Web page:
Acknowledgments The authors wish to thank Pleasant Radford and Karen Reodica for valuable assistance with ?eld measurements. This research was supported in part by grants from the Of?ce of Science (BER), U.S. Department of Energy (No. DE-FG02-04ER63489), the National Research Initiative of USDA Cooperative State Research, Education and Extension Service (2002–02723), and the National Science Foundation (IBN 0236053). The SoyFACE experiment is supported by the Illinois Council for Food and Agricultural Research (C-FAR), Archer Daniels Midland Co., and USDA-ARS. O.D. received additional support from the Program in Ecology and Evolutionary Biology, University of Illinois.
Agrell J, Kopper B, McDonald E, Lindroth R (2005) CO2 and O3 effects on host plant preferences of the forest tent catepillar (Malacosoma disstria). Glob Chang Biol 11:588–599. doi: 10.1111/j.1365-2486.2005.00924.x Ainsworth EA, Davey PA, Bernacchi CJ, Dermody OC, Heaton EA, Moore DJ et al (2002) A meta-analysis of elevated [CO2] effects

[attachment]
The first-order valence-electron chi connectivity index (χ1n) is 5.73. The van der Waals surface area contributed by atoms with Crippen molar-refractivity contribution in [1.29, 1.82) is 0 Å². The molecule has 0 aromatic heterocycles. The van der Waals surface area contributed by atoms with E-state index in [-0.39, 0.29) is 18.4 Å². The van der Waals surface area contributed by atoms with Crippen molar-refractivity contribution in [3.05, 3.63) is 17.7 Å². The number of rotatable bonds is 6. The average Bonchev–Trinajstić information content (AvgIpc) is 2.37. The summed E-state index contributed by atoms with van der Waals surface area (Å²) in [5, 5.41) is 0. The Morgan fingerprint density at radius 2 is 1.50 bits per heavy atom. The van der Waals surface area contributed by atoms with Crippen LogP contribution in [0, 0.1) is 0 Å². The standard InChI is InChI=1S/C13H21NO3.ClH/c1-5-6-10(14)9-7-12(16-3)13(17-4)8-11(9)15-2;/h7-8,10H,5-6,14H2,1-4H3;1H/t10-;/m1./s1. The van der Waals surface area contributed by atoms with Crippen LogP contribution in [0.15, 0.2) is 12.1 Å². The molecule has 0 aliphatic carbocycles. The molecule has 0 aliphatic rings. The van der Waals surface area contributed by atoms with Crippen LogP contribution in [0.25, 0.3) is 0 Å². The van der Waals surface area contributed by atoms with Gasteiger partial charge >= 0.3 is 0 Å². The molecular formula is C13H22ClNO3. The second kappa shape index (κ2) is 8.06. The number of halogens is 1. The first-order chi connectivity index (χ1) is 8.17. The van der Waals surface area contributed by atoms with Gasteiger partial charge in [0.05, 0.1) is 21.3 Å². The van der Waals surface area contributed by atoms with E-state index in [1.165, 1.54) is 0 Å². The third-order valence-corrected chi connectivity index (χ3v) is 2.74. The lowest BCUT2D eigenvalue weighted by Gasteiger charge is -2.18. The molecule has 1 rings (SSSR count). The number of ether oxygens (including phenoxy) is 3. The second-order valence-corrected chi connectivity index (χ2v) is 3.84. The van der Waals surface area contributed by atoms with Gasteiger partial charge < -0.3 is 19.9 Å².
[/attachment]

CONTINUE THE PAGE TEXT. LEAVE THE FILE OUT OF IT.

Soybean herbivory in elevated CO2 and O3 Drake BG, Gonzalez-Meler MA, Long SP (1997) More ef?cient plants: a consequence of rising atmospheric CO2. Annu Rev Plant Physiol 48:609–639. doi:10.1146/annurev.arplant.48.1.609 Endress AG, Post SL (1985) Altered feeding preference of Mexican bean beetle Epilachna varivestis for ozonated soybean foliage. Environ Pollut 39:9–16. doi:10.1016/0143-1471(85)90058-3 Ewert F, Porter JR (2000) Ozone effects on wheat in relation to CO2: modelling short-term and long-term responses of leaf photosynthesis and leaf duration. Glob Change Biol 6:735–750. doi: 10.1046/j.1365-2486.2000.00351.x Forster P, Ramaswamy V, Artaxo P, Berntsen T, Betts R, Fahey DW et al (2007) Changes in atmospheric constituents and in radiative forcing. In: Solomon S, Qin D, Manning M, Chen Z, Marquis M, Avery KB, Tignor M, Miller HL (eds) Climate change 2007: the physical science basis. Contribution of Working Group I to the fourth assessment report of the intergovernmental panel on climate change Fox TB, Landis DA, Cardoso FF, Difonzo CD (2004) Predators suppress Aphis glycines Matsumura population growth in soybean. Environ Entomol 33:608–618 Fuhrer J (2003) Agroecosystem responses to combinations of elevated CO2, ozone and global climate change. Agric Ecosyst Environ 97:1–20. doi:10.1016/S0167-8809(03)00125-7 Gratton C, Denno RF (2003) Seasonal shift from bottom-up to topdown impact in phytophagous insect populations. Oecologia 134:487–495 Haile FJ, Higley LG, Specht JE (1998) Integrated pest management: soybean cultivars and insect defoliation: yeild loss and economic injury levels. Agron J 90:344–352 Hamilton JG, Dermody OC, Aldea M, Zangerl AR, Rogers A, Berenbaum MR et al (2005) Anthropogenic changes in tropospheric composition increase susceptibility of soybean to insect herbivory. Environ Entomol 34:479–485 Hammack L (2001) Single and blended maize volatiles as attractants for diabroticite corn rootworm beetles. J Chem Ecol 27:1373– 1390. doi:10.1023/A:1010365225957 Hammack L, Petroski RJ (2004) Field capture of Northern and Western corn rootworm beetles relative to attractant structure and volatility. J Chem Ecol 30:1809–1825. doi:10.1023/B:JOEC. 0000042403.88930.a7 Heagle AS, Miller JE, Pursley WA (1998) In?uence of ozone stress on soybean response to carbon dioxide enrichment: III. yield and seed quality. Crop Sci 38:128–134 Heagle AS, Miller JE, Pursley WA (2003) Growth and yield responses of potato to mixtures of carbon dioxide and ozone. J Environ Qual 32:1603–1610 Heisswolf A, Obermaier E, Poethke HJ (2005) Selection of large host plants for oviposition by a monophagous leaf beetle: nutritional quality or enemy-free space? Ecol Entomol 30:299–306. doi: 10.1111/j.0307-6946.2005.00706.x Helden AJ, Dixon AFG, Carter N (1994) Environmental factors and morphological discrimination between Spring and Summer migrants of the grain aphid, Sitobion avenae (Homoptera, Aphididae). Eur J Entomol 91:23–28 Herms DA, Mattson WJ, Karowe DN, Coleman MD, Trier TM, Birr BA et al (1995) Variable performance of outbreak defoliators on aspen clones exposed to elevated CO2 and O3. In: Hom J, Birdsey R, O’Brian K (eds) Proceedings 1995 meeting of the northern global change program, Gene Technology Report NE214, U. S. Department of Agriculture, Forest Service, Northeastern Forest Experiment Station, Radnor, PA, pp 43–55 Herms DA, Mattson WJ, Karowe DN, Coleman MD, Trier TM, Birr BA et al (1996) Variable performance of outbreak defoliators on aspen clones exposed to elevated CO2 and O3. In: Hom J, Birdsey R, O’Brien K (eds) Proceedings 1995 meeting of the northern global change program, Pittsburgh, PA., pp 43–55